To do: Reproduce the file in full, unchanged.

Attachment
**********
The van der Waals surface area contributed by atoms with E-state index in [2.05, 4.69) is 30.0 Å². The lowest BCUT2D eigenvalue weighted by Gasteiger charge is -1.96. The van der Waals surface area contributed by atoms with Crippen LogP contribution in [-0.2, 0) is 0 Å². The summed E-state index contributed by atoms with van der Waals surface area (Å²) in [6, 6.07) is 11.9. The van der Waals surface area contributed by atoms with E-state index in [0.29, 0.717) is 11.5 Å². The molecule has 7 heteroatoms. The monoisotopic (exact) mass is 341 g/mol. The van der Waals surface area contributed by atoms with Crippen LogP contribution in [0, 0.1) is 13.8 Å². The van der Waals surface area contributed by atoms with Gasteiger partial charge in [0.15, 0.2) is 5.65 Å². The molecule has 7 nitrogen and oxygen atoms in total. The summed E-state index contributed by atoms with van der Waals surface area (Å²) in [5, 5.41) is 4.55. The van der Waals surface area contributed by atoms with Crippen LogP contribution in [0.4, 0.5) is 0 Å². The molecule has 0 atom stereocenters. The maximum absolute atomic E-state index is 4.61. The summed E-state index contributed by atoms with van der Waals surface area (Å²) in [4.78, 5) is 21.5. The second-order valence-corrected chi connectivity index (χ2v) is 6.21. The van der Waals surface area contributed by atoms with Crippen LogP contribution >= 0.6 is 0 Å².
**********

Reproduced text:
The van der Waals surface area contributed by atoms with E-state index in [2.05, 4.69) is 30.0 Å². The lowest BCUT2D eigenvalue weighted by Gasteiger charge is -1.96. The van der Waals surface area contributed by atoms with Crippen LogP contribution in [-0.2, 0) is 0 Å². The summed E-state index contributed by atoms with van der Waals surface area (Å²) in [6, 6.07) is 11.9. The van der Waals surface area contributed by atoms with E-state index in [0.29, 0.717) is 11.5 Å². The molecule has 7 heteroatoms. The monoisotopic (exact) mass is 341 g/mol. The van der Waals surface area contributed by atoms with Crippen LogP contribution in [0, 0.1) is 13.8 Å². The van der Waals surface area contributed by atoms with Gasteiger partial charge in [0.15, 0.2) is 5.65 Å². The molecule has 7 nitrogen and oxygen atoms in total. The summed E-state index contributed by atoms with van der Waals surface area (Å²) in [5, 5.41) is 4.55. The van der Waals surface area contributed by atoms with Crippen LogP contribution in [0.4, 0.5) is 0 Å². The molecule has 0 atom stereocenters. The maximum absolute atomic E-state index is 4.61. The summed E-state index contributed by atoms with van der Waals surface area (Å²) in [4.78, 5) is 21.5. The second-order valence-corrected chi connectivity index (χ2v) is 6.21. The van der Waals surface area contributed by atoms with Crippen LogP contribution >= 0.6 is 0 Å².